The Week, 1933-1946 - An interview with Patrick Cockburn

Patrick Cockburn is not only a prize-winning author and journalist, but also a rich source and a considerable authority on the life and work of his father, Claud Cockburn, legendary founder-editor of The Week, published online by Brill earlier in 2021.

In this interview, Patrick Cockburn talks to Peter O’Connor about Claud Cockburn’s upbringing in China, Korea and central Europe, about the circumstances prompting the publication of The Week, and, most tellingly, on the resistance put up by political and media elites, in particular the ‘Cliveden Set,’ to Claud Cockburn’s astonishingly well-informed upstart newsletter.

Patrick Cockburn also discusses the influence and character of The Week and its network of informants, where it stood in relation to officialdom and British security agencies, and considers the reach and effectiveness exerted by this low-budget, low-circulation organ, given both the consistently alarming quality of its journalism and the determination and fearlessness of its editor.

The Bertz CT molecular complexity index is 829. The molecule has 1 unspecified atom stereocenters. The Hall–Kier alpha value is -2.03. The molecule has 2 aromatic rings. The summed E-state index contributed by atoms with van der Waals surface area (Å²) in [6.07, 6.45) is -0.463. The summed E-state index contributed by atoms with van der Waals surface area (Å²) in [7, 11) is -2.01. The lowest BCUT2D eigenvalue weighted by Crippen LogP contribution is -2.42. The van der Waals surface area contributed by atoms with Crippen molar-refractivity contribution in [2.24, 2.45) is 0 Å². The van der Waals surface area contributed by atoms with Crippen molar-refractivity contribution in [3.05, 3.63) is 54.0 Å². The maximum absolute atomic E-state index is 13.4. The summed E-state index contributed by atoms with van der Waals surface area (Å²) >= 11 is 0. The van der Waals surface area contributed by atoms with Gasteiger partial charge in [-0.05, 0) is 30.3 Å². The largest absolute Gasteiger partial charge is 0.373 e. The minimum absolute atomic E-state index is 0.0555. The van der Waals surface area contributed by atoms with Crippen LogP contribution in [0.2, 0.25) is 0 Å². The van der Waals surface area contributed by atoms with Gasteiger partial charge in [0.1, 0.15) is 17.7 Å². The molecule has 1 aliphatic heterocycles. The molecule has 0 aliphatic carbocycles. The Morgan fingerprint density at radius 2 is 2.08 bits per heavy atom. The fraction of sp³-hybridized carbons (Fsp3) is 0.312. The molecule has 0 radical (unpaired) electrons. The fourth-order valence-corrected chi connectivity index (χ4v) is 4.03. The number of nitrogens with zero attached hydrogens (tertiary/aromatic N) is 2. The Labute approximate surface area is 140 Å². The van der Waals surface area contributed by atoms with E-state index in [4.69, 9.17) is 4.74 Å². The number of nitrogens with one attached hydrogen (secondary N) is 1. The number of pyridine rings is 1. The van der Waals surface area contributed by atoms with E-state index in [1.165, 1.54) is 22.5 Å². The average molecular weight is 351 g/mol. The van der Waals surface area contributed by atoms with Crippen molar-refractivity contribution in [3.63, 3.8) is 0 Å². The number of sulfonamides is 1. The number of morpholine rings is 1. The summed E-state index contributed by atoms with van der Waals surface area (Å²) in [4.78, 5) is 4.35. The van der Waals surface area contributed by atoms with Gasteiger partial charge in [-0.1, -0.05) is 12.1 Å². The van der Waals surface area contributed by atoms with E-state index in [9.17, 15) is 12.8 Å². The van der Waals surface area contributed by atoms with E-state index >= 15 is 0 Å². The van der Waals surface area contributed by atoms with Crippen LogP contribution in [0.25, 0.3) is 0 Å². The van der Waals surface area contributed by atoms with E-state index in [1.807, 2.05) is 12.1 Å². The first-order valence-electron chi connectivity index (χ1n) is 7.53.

The interview touches on The Week’s role as the forerunner to Private Eye as the journal of record of the sins and omissions of the powers that be in British and other politics in a time of considerable discord.
Rounding off, Patrick Cockburn examines his father’s working theories on how to maximize the effectiveness of low-circulation organs and considers how modern scholars and readers might approach Claud Cockburn’s fabled newsletter, now finally available online, in full, save during the suspension of January 1941 to October 1942. There is and always will be far more to be said about The Week and its intrepid editor, but this interview provides a worthwhile and absorbing overview.